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In re Kaiden T.

Court of Appeals of Tennessee, Nashville

December 15, 2014


Assigned on Briefs September 2, 2014

Appeal from the Chancery Court for Overton County No. 13-CV-4 Ronald Thurman, Chancellor.

Andrea McLerran Ayers, Livingston, Tennessee, for the appellant, Nicole W. [1]

Michael Savage, Livingston, Tennessee, for the appellees, Brandon and Valerie T.

Frank G. Clement, Jr., P.J., M.S., delivered the opinion of the Court, in which Andy D. Bennett and Richard H. Dinkins, JJ., joined.



Brandon T. ("Father") and Nicole W. ("Mother") are the biological parents of one child, Kaiden T., born in November 2005. Following the child's birth, Mother had primary custody and Father had visitation every other weekend and Thursdays on his off weeks. When the child was a year old, Mother and Father agreed to joint custody, alternating weekly visitation, which arrangement remained in effect until March 2010, when Mother was arrested for selling drugs. Soon thereafter, the parents entered an agreed order whereby Father was granted custody and Mother's contact with the child was restricted to supervised visitation, to be coordinated by the parents; she was also allowed visitation at the child's sporting events and two weekly telephone calls at 7:00 p.m. on Tuesdays and Thursdays. Because Mother was unemployed, the issue of child support was reserved for further hearing.[2]

Since March 2010, the child has resided with Father and Valerie T. ("Step-mother"), who have been married for eight years, in Livingston, Tennessee. Mother has resided with her fiancé, Ricky Jones, at his home in Pleasant Shade, Tennessee, since 2012.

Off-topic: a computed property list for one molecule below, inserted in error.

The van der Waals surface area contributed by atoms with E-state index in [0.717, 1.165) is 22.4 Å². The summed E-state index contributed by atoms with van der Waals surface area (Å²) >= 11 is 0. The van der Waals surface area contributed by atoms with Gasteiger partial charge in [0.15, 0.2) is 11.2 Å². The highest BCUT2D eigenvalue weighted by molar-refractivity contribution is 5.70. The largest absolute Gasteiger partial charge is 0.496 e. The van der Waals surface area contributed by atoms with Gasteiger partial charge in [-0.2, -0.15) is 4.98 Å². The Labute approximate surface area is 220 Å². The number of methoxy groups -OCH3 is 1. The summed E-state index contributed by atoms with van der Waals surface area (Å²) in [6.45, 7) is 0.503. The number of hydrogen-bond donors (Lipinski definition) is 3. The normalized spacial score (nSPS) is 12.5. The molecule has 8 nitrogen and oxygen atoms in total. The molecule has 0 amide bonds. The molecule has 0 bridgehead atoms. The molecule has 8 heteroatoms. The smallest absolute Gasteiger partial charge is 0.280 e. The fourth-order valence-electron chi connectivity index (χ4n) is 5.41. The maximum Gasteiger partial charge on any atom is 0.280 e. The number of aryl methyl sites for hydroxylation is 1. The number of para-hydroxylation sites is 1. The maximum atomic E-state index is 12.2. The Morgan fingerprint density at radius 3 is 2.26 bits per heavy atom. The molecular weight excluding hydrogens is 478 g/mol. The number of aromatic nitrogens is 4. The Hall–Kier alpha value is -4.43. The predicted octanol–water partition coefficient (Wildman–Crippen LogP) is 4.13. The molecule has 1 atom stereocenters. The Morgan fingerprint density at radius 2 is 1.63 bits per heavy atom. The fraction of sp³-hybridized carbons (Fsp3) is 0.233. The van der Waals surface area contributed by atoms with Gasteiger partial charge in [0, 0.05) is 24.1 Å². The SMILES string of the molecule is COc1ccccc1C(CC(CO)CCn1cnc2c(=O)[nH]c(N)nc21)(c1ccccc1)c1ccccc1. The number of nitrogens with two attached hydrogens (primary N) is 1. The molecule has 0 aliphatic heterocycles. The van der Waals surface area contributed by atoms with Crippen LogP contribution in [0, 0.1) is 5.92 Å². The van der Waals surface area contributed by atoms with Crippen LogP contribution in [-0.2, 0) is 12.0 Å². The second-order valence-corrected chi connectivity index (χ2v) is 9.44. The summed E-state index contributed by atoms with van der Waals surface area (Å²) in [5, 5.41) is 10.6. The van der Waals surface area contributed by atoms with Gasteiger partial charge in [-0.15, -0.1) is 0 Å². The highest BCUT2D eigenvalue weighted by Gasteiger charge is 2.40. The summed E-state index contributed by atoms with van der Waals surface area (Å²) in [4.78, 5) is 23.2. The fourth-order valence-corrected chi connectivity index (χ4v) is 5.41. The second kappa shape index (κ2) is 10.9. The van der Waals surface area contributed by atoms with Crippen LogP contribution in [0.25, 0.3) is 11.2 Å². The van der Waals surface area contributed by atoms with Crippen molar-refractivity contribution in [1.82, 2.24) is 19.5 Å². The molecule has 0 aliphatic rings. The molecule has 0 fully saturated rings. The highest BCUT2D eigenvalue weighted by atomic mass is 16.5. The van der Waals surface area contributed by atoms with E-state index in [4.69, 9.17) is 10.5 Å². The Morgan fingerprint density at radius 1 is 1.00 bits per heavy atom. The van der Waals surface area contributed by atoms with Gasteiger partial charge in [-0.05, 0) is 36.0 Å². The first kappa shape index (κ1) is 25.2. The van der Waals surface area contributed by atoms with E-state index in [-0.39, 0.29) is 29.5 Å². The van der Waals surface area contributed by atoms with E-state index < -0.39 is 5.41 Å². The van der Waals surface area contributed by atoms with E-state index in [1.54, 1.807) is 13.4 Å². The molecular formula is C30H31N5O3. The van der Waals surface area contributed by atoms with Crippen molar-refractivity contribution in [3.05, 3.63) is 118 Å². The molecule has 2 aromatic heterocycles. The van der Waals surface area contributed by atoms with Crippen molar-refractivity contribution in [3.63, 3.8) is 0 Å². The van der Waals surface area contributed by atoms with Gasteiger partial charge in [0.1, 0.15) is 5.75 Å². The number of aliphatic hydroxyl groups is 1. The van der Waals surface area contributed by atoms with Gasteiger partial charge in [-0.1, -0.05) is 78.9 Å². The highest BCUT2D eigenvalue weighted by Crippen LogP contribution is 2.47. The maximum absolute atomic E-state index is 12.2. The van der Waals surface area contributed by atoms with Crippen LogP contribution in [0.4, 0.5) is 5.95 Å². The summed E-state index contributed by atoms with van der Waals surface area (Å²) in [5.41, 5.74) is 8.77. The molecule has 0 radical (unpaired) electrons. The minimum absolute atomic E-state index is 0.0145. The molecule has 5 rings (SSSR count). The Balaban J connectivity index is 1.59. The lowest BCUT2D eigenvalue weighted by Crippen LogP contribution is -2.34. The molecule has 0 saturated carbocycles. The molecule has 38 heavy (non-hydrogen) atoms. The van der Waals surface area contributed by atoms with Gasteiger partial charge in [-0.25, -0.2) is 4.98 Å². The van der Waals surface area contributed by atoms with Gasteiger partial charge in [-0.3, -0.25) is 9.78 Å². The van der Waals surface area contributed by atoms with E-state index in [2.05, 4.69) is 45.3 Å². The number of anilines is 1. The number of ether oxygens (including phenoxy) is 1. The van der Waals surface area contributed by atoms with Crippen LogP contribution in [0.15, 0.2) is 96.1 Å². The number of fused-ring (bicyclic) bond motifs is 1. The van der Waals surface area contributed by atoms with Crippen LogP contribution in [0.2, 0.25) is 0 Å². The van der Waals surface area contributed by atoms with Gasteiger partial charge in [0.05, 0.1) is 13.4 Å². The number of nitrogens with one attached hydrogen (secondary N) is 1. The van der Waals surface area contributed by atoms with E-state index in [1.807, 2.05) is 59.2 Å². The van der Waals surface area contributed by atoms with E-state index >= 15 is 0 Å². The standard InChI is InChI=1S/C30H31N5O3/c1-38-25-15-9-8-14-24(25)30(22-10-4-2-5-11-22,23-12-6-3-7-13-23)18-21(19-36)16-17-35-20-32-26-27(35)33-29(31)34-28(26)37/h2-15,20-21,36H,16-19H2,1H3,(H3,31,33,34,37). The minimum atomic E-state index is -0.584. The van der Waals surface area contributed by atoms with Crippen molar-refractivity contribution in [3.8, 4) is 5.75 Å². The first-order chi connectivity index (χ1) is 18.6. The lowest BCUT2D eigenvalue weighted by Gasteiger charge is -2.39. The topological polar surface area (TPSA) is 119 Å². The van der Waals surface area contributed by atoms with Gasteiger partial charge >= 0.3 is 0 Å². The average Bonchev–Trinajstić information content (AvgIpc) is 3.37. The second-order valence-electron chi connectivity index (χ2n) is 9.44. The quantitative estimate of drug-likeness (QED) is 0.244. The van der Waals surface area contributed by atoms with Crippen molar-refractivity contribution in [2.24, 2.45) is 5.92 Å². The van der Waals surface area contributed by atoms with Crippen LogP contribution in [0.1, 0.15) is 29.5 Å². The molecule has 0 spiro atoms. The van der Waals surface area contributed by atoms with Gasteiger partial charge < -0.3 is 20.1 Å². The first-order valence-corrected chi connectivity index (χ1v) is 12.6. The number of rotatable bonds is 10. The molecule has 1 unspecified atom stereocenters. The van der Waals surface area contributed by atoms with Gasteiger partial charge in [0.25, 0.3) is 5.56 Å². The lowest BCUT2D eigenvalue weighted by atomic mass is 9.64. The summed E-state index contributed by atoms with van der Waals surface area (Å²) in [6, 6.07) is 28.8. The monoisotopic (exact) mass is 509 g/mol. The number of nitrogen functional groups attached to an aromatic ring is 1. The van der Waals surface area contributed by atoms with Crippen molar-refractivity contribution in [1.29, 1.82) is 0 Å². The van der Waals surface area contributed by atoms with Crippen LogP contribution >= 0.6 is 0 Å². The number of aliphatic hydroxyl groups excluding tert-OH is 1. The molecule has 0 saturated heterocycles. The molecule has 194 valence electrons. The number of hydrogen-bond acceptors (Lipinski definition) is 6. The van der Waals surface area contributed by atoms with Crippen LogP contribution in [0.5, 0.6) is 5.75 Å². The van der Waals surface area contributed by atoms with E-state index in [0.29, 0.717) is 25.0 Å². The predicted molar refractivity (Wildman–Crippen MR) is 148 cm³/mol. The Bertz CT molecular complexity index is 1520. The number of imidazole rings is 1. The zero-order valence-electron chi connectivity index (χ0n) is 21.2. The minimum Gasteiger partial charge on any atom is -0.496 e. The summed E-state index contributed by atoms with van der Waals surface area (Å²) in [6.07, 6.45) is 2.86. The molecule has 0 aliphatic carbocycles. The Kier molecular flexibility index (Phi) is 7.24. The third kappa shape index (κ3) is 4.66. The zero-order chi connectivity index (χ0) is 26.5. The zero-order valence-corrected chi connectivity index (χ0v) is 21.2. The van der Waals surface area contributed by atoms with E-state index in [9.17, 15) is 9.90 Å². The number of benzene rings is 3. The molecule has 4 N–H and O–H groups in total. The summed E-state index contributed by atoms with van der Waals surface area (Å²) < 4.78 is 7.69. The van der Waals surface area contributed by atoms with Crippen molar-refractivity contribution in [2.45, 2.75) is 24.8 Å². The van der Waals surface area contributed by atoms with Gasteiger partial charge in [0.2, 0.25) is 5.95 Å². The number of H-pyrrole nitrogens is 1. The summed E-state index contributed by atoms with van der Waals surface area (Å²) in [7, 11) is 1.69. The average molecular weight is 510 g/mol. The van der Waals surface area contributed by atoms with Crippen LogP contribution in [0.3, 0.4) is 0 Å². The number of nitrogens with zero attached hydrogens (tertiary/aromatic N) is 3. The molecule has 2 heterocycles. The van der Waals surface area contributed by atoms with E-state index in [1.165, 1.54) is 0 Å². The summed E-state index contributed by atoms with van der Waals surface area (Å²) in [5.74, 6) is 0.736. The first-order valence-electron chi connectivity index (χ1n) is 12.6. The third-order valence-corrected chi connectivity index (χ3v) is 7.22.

On January 30, 2013, Father and Step-mother filed the instant petition to terminate Mother's parental rights and for step-parent adoption, based on abandonment for willful failure to visit and for willful failure to support.[3] Petitioners alleged that Mother had either failed to visit the child altogether or engaged in only token visitation and that Mother had never paid child support. They further asserted that it was in the child's best interest to terminate Mother's parental rights and to allow Step-mother to adopt the child "and legally become said minor child's mother with all the duties and responsibilities attached to said relationship." The trial court appointed counsel to represent Mother and a Guardian Ad Litem to represent the interest of the child.

A one-day trial was conducted on January 27, 2014, with Mother, Father, and Stepmother testifying. Also testifying, was a friend of Mother's and the child's teachers and karate instructor. The testimony regarding Mother's relationship with the child and her visitation with the child pursuant to the 2010 order revealed that she was entitled to visit the child at the child's sporting events and other supervised visitation that could be arranged at the convenience of the parents; however, Mother attended less than ten sporting events since 2010, even though the child consistently attended karate lessons on Tuesday afternoons at the same time and location. Father testified that Mother missed "hundreds" of the child's sporting events, and the last time she attended a karate lesson, pre-petition, was in early 2011. Mother's last "scheduled" visitation was Christmas 2010. Father and Step-mother testified that they arranged for Christmas visitation in December 2011 at a local McDonald's but Mother failed to attend. Mother, for her part, testified that she does not remember scheduling visitation with the child in December 2011.